There are a large percentage of women in the workforce for the airline industry due to the large number of flight attendants needed, and the other positions that can be filled by trained individuals. JetBlue wages are lower than the rest of the competitors in the industry, but they provide higher benefits for their employees. Environmental concerns are always a factor for businesses, especially when the use of fossil fuels is involved. This is why it is not only socially acceptable, but also economically wise to figure out ways to use less jet fuel. This includes the airlines decisions to only use
one of the engines when they are grounded to move them around. Technological

There are constant technological changes happening in the airline industry, especially when it comes to the manufacturing and usage of jet fuel, as well as changes to the airplanes themselves. The way flight reservations are done is constantly adapting as well, in the case of JetBlue going from large call centers to in house reservation agents to save costs on paper tickets, postage, and rent for office space. Global

The Bush office attempted to take control of the JFK airport to ensure that the air space was used more efficiently and so that costs could be lowered. The actions by the U.S. forced the airlines to work together more so that they could improve the airspace for all customers and businesses. The actions also forced the airlines to not have more than 83 takeoffs per hour. Porters Five Forces

Threat to New Entrants: Low
Market is matured and not a fast growing market. New entrants would have to steal market share from existing firms. Rivalry amongst existing firms is very intense making the industry unattractive to potential new competitors Extremely high initial investment needed to enter the airline industry Bargaining Power of Suppliers: Low for Planes, High for Fuel There are four commercial aircraft suppliers in the industry: Boeing, Airbus, Embraer, and Bombardier. Combined they produce less than 1000 complete planes a year. Therefore, the suppliers compete with each other on contracts and try to offer the lowest price possible. Fuel costs have a significant impact on the profits of an airline yet they have no influence over the pricing JetBlue has no say on the price of fuel, they need it. However, JetBlue can engage in some long term fuel agreements to mitigate the change in fuel prices. Bargaining Power of Buyers: High

Customers look for the lowest costs or the best service, they determine what they are willing to pay and play a huge role in which company will get their money. Switching costs are low with the exception of rewards programs which offer certain rewards for being loyal Internet has made it easy for
customers to find cheap last minute seats. Internet has also made it easier for customers to compare prices of JetBlue and its competitors. Threat of Substitute Products: Medium to Low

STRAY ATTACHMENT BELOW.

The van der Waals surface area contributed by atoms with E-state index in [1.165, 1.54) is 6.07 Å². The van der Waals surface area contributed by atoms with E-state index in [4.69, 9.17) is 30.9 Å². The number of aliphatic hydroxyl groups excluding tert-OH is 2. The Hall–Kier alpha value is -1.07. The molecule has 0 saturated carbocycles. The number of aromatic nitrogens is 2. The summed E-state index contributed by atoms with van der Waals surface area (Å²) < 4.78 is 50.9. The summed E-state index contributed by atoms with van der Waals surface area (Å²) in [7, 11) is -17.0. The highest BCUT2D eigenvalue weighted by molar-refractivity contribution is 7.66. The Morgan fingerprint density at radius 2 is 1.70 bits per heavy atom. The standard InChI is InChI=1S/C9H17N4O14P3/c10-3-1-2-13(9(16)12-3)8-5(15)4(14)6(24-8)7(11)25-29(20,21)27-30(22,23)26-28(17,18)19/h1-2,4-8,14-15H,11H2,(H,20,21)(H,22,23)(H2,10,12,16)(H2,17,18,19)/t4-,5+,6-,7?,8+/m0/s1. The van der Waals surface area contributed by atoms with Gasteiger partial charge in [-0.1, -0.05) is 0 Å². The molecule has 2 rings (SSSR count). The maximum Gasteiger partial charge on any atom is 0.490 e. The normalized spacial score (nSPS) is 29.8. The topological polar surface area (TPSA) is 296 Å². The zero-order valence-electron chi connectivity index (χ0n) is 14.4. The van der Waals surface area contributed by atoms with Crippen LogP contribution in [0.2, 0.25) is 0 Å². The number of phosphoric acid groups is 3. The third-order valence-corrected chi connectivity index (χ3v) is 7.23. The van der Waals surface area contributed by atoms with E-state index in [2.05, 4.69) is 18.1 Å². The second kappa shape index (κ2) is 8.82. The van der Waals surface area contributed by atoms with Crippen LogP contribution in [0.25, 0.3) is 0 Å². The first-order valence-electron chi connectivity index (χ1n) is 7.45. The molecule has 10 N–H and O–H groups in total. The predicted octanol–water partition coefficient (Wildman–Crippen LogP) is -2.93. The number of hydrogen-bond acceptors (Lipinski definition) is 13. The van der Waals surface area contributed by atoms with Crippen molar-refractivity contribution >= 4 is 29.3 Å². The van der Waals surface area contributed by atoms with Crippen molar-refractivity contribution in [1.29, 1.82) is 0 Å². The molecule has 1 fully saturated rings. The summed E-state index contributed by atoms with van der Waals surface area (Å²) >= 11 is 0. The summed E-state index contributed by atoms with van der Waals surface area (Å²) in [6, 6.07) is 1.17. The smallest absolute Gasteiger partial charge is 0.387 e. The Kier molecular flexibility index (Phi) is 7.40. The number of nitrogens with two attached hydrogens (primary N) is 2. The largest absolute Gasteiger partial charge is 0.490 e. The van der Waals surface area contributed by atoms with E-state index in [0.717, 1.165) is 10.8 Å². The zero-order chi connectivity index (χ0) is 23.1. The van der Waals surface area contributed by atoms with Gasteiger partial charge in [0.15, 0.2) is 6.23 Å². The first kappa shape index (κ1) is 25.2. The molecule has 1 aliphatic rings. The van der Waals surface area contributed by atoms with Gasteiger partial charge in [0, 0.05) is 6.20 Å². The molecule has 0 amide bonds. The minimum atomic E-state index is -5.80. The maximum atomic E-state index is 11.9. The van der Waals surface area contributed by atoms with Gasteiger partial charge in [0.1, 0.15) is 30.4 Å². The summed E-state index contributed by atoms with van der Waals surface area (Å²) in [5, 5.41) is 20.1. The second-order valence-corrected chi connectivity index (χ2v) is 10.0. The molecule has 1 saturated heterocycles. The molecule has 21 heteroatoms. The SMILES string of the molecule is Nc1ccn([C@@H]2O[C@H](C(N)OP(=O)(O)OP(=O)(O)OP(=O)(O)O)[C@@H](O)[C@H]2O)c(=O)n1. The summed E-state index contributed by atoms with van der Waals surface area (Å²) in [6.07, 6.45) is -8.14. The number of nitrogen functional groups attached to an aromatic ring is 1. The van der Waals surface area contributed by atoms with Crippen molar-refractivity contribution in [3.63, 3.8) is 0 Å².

If costs are high other modes of transportation for shorter distances (Automobile, Train & Buses) Planes are much faster than boats across oceans. Additionally, if the passenger is in New York and they wanted to go to Australia they would have a lot of land in their way. Low switching costs between available substitutes

Intensity of Rivalry amongst Competitors: High
Mature industry means slow growth, therefore all the competitors are fighting for each other’s market share Many Airlines in the industry intensely compete for market share with relatively the same services offered The Airlines also are quick to respond to others attempts to take their market share New technologies increase the customers’ ability to compare prices, i.e. the Internet. This makes having low prices very important and hard to maintain External Conclusions

The competitive environment is extremely competitive.
There are many mergers and acquisitions
High jet fuel prices are continually a hindrance to the profit margins of the competing firms. Very little opportunity for above average returns.
Very high capital requirements.
SWOT Analysis
Low operating costs
Brand recognition
Employee benefits which leads to employees exhibiting passion for the work they do at JetBlue which in turn also leads to higher efficiency and employee morale Double plane system
JetBlue doesn’t services as many locations as some competitors Shortage of pilots, thus increasing in labour costs
Weak upstream and downstream communication system
JetBlue financial position is strong, so there is sufficient amount of resources to expand domestically and internationally. Increase number of services
Joint Ventures
Fluctuation in fuel prices
Formation of labour unions
Severe weather conditions causing delays
Other competitors domestically and internationally and new entrants

Inbound Logistics
Focus on smaller markets and large metropolitan areas, using airports with less congestion of planes, reducing plane waiting time. Partnering with larger planes to provide connecting flights Operations

In order to keep costs down flight attendants stow passenger’s carry-on bags and coats instead of the passengers. Everyone on JetBlue flights, including pilots and passengers, helped clean the plane of trash at the end of each flight. Through the use of technological development JetBlue is able to find out where their costs can be cut without effecting level of service by using one engine. Instead of two to taxi on runways, installing wing fins to minimize drag, fly at slower speeds to reduce the fuel burn rate, and carry less fuel on long flights to decrease weight, along with flying at higher altitudes where the air is thinner meaning the planes have less resistance. Outbound Logistics sales went from 28.7% in 2000 to 75.7% 2007 due to the increases automation in e-tickets becoming an industry leader in reducing travel agent commissions. JetBlue hired full-time reservation agents to sell tickets over the telephone. In 2007 JetBlue opened a new terminal at JFK airport which would allow greater convenience and efficiency for scheduling boarding’s and takeoffs and thus reducing costs. JetBlue developed a mix-and-match strategy